It is now over a week since an Israeli sniper shot and killed Palestinian journalist Yaser Murtaja, as he covered the ongoing “Great Return March” protests in the occupied Gaza Strip. Incredibly, at the time of writing, the Israeli military has still not offered any explanation of why he was shot.
The killing of Murtaja has prompted widespread condemnation. He is, however, just one of 35 Palestinians killed – including three children – by Israeli forces since 30 March, with a further 1,500 protesters shot by Israeli live fire (see these AP reports). Read more
Following a year of build-up, the Balfour Declaration centenary has now come and gone. After the campaigns, events, articles and protests, I want to take a moment to make a few observations about how the centenary was marked.
To my mind, there were two main aspects to the anniversary’s significance. Read more
Israeli soldier Elor Azaria was convicted yesterday of the manslaughter of Abd Al-Fattah Al-Sharif, a 21-year-old Palestinian killed by a shot to the head as he lay wounded and motionless after an alleged attack on uniformed occupation forces in Hebron in March 2016.
Azaria’s sentence has yet to be handed down – and his defence team could well appeal. Furthermore, a number of Israeli ministers have already demanded that Azaria be pardoned, a call supported by Prime Minister Benjamin Netanyahu himself, and 70 per cent of the Israeli public. Read more
2017 must be the year that the international community finally toughens up its language and, most importantly, its actions, when it comes to Israel.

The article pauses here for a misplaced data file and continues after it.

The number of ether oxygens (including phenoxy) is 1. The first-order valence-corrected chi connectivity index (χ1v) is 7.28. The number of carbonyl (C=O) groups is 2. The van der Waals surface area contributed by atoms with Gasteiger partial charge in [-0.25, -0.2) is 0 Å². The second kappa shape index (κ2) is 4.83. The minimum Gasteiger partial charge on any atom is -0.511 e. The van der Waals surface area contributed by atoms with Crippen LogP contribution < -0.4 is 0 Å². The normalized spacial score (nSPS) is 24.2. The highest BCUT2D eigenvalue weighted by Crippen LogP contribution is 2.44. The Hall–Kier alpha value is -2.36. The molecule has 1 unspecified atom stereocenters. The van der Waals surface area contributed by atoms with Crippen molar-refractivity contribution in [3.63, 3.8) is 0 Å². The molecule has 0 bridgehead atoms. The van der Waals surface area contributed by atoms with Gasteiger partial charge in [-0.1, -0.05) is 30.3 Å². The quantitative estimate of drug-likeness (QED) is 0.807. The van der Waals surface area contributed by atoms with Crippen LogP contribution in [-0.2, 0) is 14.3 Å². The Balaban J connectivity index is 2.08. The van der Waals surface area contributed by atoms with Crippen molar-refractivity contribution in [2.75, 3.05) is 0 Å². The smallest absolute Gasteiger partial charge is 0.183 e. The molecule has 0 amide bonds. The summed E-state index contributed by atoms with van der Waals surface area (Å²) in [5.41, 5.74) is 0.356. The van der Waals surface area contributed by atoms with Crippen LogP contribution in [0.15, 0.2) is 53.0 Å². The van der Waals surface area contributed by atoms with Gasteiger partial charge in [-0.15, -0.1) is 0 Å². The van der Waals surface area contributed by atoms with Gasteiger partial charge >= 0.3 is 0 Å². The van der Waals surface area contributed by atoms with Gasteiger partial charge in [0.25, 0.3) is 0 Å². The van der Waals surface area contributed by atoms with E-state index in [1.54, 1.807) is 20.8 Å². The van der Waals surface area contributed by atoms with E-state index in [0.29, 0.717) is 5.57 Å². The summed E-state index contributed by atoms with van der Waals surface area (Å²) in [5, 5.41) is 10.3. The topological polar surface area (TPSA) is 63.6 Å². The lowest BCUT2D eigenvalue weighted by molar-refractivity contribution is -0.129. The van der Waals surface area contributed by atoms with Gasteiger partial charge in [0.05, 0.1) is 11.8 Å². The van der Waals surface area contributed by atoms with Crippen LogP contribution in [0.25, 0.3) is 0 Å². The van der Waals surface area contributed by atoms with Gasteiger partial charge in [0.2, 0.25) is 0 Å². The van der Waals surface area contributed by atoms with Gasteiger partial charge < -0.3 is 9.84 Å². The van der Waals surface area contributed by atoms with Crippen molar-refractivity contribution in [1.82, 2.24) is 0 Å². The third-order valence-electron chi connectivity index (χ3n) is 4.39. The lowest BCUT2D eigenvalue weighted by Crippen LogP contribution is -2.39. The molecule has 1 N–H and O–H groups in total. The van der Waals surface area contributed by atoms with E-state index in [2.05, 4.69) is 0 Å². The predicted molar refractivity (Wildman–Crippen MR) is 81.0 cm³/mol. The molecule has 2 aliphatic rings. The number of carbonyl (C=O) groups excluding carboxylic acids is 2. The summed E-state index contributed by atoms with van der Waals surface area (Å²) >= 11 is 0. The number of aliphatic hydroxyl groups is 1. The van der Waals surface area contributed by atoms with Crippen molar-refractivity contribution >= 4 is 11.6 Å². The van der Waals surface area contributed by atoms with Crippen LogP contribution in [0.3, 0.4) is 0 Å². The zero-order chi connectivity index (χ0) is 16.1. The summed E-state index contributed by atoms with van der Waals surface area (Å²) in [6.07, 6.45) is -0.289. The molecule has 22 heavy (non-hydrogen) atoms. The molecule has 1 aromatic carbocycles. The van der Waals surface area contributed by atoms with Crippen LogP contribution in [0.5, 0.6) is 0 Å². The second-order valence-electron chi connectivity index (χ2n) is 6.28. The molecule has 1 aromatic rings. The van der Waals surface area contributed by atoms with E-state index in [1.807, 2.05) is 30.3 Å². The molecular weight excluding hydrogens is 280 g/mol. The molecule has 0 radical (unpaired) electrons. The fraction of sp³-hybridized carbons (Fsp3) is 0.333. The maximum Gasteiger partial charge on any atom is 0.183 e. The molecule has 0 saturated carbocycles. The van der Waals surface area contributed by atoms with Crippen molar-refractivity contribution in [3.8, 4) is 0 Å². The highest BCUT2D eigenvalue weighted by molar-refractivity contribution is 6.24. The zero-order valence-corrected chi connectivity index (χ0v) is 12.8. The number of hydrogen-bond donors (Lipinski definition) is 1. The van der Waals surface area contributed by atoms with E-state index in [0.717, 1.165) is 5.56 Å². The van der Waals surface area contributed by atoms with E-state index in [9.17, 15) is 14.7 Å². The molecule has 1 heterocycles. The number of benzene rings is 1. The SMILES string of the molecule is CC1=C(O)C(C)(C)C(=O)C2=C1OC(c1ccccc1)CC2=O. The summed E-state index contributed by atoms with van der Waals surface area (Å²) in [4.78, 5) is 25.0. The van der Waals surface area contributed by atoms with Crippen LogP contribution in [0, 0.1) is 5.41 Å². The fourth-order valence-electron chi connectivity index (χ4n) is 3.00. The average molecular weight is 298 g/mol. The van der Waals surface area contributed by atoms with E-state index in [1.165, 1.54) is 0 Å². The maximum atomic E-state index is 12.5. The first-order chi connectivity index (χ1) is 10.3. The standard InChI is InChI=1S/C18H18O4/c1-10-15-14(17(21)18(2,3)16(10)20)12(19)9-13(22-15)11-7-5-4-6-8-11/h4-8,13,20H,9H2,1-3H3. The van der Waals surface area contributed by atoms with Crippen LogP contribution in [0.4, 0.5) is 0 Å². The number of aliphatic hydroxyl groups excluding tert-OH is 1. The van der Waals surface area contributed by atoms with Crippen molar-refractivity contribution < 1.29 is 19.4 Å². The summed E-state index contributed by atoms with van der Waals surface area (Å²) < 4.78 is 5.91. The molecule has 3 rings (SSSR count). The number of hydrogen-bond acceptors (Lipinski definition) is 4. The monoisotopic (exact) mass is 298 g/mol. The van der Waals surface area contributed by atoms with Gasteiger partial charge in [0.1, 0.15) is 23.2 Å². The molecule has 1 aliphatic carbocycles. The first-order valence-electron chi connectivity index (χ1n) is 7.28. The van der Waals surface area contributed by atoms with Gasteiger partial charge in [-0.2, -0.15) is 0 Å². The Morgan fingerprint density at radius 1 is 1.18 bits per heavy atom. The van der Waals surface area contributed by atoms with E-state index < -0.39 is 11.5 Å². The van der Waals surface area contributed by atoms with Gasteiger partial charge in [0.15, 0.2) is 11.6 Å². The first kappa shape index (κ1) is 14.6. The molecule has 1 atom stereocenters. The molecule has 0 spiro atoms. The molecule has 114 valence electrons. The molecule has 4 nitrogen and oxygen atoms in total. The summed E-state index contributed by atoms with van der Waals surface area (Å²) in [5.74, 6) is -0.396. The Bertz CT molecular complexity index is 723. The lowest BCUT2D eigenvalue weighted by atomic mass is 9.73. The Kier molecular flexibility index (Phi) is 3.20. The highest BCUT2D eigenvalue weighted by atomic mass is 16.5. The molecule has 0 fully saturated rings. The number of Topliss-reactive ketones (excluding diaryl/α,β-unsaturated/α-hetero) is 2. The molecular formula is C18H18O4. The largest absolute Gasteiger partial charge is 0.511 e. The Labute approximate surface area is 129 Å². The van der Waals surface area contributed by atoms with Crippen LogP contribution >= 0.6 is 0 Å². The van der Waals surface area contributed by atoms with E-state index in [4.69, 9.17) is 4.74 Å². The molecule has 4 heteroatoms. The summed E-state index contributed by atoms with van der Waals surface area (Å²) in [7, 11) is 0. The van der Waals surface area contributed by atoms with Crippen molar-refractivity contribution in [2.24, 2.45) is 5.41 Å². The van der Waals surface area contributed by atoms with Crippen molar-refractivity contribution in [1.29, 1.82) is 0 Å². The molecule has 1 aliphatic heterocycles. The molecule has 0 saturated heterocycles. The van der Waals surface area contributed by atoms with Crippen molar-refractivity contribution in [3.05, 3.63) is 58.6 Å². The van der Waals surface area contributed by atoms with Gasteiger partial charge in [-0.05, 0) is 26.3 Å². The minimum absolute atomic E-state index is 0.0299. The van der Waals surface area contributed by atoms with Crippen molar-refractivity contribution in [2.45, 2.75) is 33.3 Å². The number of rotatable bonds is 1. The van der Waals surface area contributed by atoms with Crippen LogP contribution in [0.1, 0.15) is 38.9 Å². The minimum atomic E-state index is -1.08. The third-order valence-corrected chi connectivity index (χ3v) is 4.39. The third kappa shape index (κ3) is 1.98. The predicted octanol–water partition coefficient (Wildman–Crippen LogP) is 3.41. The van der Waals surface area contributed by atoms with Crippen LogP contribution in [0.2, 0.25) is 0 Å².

The case is well known and irrefutable. Israel is a serial human rights violator whose laws and policies contravene UN Security Council resolutions in addition to various other international humanitarian-law obligations and treaties. Read more
At a time when Israel’s most loyal defenders in the UK parliament pay lip service to a “two-state solution,” what does it mean in Westminster to support the Palestinians?
The question arises in light of a new campaign that the Labour Friends of Israel (LFI) is launching under the title “For Israel, For Palestine, For Peace,” a rebranding exercise announced during the Labour Party’s recent annual conference. Read more
The Conservative Party is fast cementing the British government’s reputation as one of Israel’s strongest allies, even as Benjamin Netanyahu’s hard-right coalition pursues settlement expansion, land expropriation and nationalist legislation.
While there has long been a disparity between the UK government’s position on international law and action (or lack of it) taken in response to Israeli breaches, under the current government, that gap is only getting wider.
In recent times, the Tories have pursued a foreign policy that opposes modest Palestinian attempts at accountability, and at home, have sought to intimidate and suppress Palestine solidarity activism. Read more